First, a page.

“At the meeting, he told me I had been selected to carry the flag. I was to be at headquarters at 6.00 am next morning in full Australian uniform and to not tell a sole.
“This was not so easy as we were in a room of six girls. The women’s manager, Massie McQuiston, was awake for a meeting and must have known why I was also awake. It was formally announced with lots of photos by the press.
“I began to realise that this was a really big honour. I was to lead the whole Australian team onto the ground. There seemed to be far more people worthier than me to carry the flag.”
Pam Kilborn leading out the Australian team at the Edinburgh 1970 opening ceremony. (CGA Archive)
Australia’s historic flagbearer appointment was one of many firsts in Edinburgh, including:
- A Change of name for the Games, with the word ‘Empire’ a fixture of the Games since the first British Empire Games in Sydney in 1938, removed from the title and so the event was known as the British Commonwealth Games.
- The first Commonwealth Games to be broadcast in colour to the United Kingdom
- The first time a Games-specific logo was developed, and the first a Games mascot was used, a kilted Haggis called Wee Mannie, but was rarely seen throughout the Games!
- The first metric Games, with all distances measured in metres and centimetres and races no longer conducted in yards, so the 100 yards became the 100m and the mile the 1500m.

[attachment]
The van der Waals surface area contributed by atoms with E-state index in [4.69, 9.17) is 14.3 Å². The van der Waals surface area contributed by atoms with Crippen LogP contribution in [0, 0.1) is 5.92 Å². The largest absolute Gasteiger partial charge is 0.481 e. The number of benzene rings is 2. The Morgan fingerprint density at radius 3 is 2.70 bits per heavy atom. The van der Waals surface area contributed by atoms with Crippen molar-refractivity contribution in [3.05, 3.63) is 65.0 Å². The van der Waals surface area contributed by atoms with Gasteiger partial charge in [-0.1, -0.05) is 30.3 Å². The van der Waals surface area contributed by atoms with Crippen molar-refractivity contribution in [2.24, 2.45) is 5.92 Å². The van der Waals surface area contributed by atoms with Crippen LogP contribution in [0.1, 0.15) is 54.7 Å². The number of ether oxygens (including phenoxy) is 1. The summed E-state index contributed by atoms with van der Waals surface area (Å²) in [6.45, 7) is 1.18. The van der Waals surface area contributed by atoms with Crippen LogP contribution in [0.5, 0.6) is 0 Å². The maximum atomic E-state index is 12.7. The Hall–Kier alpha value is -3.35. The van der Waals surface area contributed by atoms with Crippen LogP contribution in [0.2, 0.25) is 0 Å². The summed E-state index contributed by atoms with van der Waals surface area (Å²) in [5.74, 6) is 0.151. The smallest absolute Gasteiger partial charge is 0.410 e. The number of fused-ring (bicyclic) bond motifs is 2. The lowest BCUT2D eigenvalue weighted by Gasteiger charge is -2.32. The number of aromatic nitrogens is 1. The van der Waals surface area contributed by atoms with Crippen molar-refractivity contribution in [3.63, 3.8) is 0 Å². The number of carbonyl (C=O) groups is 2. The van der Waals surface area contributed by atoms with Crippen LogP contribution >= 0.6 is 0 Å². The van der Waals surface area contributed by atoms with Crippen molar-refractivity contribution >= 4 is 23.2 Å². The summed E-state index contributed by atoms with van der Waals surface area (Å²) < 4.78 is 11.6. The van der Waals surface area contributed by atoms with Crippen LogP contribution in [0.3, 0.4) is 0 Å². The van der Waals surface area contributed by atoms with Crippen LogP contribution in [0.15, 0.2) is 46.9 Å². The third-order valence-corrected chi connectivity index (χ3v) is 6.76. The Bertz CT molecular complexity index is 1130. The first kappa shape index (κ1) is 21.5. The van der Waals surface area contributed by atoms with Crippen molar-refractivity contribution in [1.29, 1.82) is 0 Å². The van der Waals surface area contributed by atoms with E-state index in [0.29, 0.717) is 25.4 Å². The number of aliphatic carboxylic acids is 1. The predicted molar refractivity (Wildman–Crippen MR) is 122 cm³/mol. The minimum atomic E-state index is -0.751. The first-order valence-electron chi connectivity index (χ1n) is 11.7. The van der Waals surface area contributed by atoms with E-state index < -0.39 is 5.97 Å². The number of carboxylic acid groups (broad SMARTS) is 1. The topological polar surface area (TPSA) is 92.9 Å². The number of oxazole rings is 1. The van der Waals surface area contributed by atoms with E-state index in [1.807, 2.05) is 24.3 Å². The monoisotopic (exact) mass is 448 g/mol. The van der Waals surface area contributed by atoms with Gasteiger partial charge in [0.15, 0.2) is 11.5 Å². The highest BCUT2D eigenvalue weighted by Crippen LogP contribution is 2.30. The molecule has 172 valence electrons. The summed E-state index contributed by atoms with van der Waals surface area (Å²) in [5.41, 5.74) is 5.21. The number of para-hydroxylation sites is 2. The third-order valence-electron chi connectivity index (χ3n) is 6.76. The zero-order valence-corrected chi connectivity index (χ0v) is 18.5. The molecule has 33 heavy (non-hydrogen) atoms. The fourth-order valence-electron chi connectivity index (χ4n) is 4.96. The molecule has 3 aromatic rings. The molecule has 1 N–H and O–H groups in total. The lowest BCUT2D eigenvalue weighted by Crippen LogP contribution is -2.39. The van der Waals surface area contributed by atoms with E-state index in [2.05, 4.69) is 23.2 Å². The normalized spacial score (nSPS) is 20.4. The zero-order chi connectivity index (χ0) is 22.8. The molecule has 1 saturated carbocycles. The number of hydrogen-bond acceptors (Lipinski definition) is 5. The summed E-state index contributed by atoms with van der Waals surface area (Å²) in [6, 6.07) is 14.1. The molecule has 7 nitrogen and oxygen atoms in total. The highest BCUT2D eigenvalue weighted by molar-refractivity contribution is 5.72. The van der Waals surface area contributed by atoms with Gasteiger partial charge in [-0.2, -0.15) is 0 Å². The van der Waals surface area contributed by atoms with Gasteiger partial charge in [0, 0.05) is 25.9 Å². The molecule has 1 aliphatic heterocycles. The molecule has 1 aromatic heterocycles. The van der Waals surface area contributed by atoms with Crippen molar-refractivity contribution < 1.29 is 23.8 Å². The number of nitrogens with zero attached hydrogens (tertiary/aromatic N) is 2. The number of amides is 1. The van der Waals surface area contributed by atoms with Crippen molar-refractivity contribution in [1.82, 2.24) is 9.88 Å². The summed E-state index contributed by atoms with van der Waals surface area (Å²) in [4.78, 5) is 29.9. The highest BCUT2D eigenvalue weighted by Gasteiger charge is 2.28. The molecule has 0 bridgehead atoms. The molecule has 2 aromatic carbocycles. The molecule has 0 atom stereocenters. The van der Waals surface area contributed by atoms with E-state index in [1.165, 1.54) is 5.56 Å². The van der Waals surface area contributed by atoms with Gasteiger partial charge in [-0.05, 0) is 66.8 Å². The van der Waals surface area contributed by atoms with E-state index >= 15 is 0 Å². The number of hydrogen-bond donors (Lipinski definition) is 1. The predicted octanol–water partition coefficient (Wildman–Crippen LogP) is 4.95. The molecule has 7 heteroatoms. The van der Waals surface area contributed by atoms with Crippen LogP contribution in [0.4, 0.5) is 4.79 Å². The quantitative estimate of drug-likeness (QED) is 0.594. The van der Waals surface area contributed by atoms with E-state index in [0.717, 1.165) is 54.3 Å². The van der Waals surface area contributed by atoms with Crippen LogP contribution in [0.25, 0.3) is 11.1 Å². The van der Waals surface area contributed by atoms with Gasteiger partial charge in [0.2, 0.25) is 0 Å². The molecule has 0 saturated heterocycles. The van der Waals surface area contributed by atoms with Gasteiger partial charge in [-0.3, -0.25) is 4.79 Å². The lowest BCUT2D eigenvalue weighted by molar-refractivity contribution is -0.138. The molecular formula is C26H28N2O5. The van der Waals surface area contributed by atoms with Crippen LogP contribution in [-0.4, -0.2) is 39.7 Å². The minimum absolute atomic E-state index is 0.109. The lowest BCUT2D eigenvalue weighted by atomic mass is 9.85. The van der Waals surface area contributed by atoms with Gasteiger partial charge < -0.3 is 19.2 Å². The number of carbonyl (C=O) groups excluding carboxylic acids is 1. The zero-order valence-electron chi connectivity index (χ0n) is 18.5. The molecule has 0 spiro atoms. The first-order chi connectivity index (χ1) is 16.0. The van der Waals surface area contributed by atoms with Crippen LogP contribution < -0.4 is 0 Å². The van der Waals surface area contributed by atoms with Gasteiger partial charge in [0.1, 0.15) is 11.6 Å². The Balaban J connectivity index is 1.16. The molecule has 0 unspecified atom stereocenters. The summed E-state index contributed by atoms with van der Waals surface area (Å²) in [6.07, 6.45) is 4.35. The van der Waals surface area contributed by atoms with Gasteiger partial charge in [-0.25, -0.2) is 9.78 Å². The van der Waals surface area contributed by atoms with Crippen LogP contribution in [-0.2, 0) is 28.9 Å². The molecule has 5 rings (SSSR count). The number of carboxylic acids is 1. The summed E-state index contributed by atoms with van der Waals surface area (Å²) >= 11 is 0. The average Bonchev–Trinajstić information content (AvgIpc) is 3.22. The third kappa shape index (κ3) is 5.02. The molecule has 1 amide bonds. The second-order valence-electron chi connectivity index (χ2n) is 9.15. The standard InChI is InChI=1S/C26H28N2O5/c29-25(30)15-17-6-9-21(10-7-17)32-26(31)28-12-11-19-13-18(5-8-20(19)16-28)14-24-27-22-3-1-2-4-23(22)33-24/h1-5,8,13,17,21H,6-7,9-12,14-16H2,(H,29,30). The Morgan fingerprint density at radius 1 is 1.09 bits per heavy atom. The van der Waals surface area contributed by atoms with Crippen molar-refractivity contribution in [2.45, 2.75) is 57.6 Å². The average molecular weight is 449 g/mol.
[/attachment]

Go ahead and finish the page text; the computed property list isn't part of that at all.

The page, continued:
- The first Commonwealth Games to use an all-weather, rubberised athletics track
- Men and women shared the same Games village for the first time
What did not change was the political unrest at the time, with a boycott of 14 nations from Africa, Asia and the Caribbean threatened until the very last moment due to the continued refusal of South Africa to select anything other than an all-white cricket team. A tour of England by South Africa was cancelled at the eleventh hour.
1383 athletes from 42 nations, the most in Games history, arrived to participate in the Games. In the end, 27 won medals, at the time the most diverse medal spread in Games history.
Geoff Smith won gold in the Men’s Decathlon. (CGA Archive)
Australian Team Highlights
After the best Olympic performance on record at the 1968 Games in Mexico, many of the stars of the pool and the track returned for the Edinburgh Games, including Australia’s two Olympic athletics gold medallists, hurdler Maureen Caird and 800m runner Ralph Doubell.
In the pool dual Mexico gold medallist Michael Wenden was a headline act in Edinburgh, and then emerging stars Raelene Boyle (athletics) and Karen Moras (swimming) who after both won medals in Mexico, would go on to make their marks on the Commonwealth Games.
Athletics team members won 10 gold medals, weightlifting four and cycling and diving two gold medals each. But it was at the newly-constructed Royal Commonwealth Pool, where Australian swimmers dominated the pool winning 18 gold medals, with the women leading the way winning gold in 12 of the 14 events.
16 year-old Karen Moras was the star, taking three gold medals over 200m, 400m and the 800m freestyle, breaking her own world record in the 800m.
Denise Langford won five medals, with four gold. She collected gold medals in the 200m and 400m individual medley, the 4x100m freestyle and medley relays and silver in the 400m freestyle. Langford’s daughter Kimberlee Green would go on to win the gold medal representing Australia in netball at the Glasgow 2014 Commonwealth Games.
Lynne Watson also won four gold and Beverley Whitfield won three. Hailing from Western Australia, Watson claimed the 100m and 200m backstroke double and was a member on the 4x100m freestyle and medley relay gold medal winning teams, Wollongong’s Whitfield claimed the 100 and 200m breaststroke golds along with the 4x100m medley. Maree Robinson won the 200m butterfly.